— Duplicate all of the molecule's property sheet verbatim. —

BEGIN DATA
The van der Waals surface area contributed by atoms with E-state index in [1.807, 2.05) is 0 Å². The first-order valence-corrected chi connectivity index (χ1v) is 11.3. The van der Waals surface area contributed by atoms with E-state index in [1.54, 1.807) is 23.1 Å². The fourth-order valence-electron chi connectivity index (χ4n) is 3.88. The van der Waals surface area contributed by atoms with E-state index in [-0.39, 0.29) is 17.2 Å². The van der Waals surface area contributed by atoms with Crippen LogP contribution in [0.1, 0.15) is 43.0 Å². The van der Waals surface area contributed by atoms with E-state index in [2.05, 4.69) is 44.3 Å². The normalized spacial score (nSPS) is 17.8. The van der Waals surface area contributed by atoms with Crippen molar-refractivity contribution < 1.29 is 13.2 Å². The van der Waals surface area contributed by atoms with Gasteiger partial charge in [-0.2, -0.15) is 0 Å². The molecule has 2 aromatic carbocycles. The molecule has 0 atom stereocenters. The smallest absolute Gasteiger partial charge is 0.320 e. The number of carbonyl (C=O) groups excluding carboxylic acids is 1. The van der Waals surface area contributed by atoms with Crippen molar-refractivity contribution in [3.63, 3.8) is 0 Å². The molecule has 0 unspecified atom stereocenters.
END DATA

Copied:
The van der Waals surface area contributed by atoms with E-state index in [1.807, 2.05) is 0 Å². The first-order valence-corrected chi connectivity index (χ1v) is 11.3. The van der Waals surface area contributed by atoms with E-state index in [1.54, 1.807) is 23.1 Å². The fourth-order valence-electron chi connectivity index (χ4n) is 3.88. The van der Waals surface area contributed by atoms with E-state index in [-0.39, 0.29) is 17.2 Å². The van der Waals surface area contributed by atoms with Crippen LogP contribution in [0.1, 0.15) is 43.0 Å². The van der Waals surface area contributed by atoms with E-state index in [2.05, 4.69) is 44.3 Å². The normalized spacial score (nSPS) is 17.8. The van der Waals surface area contributed by atoms with Crippen molar-refractivity contribution < 1.29 is 13.2 Å². The van der Waals surface area contributed by atoms with Gasteiger partial charge in [-0.2, -0.15) is 0 Å². The molecule has 2 aromatic carbocycles. The molecule has 0 atom stereocenters. The smallest absolute Gasteiger partial charge is 0.320 e. The number of carbonyl (C=O) groups excluding carboxylic acids is 1. The van der Waals surface area contributed by atoms with Crippen molar-refractivity contribution in [3.63, 3.8) is 0 Å². The molecule has 0 unspecified atom stereocenters.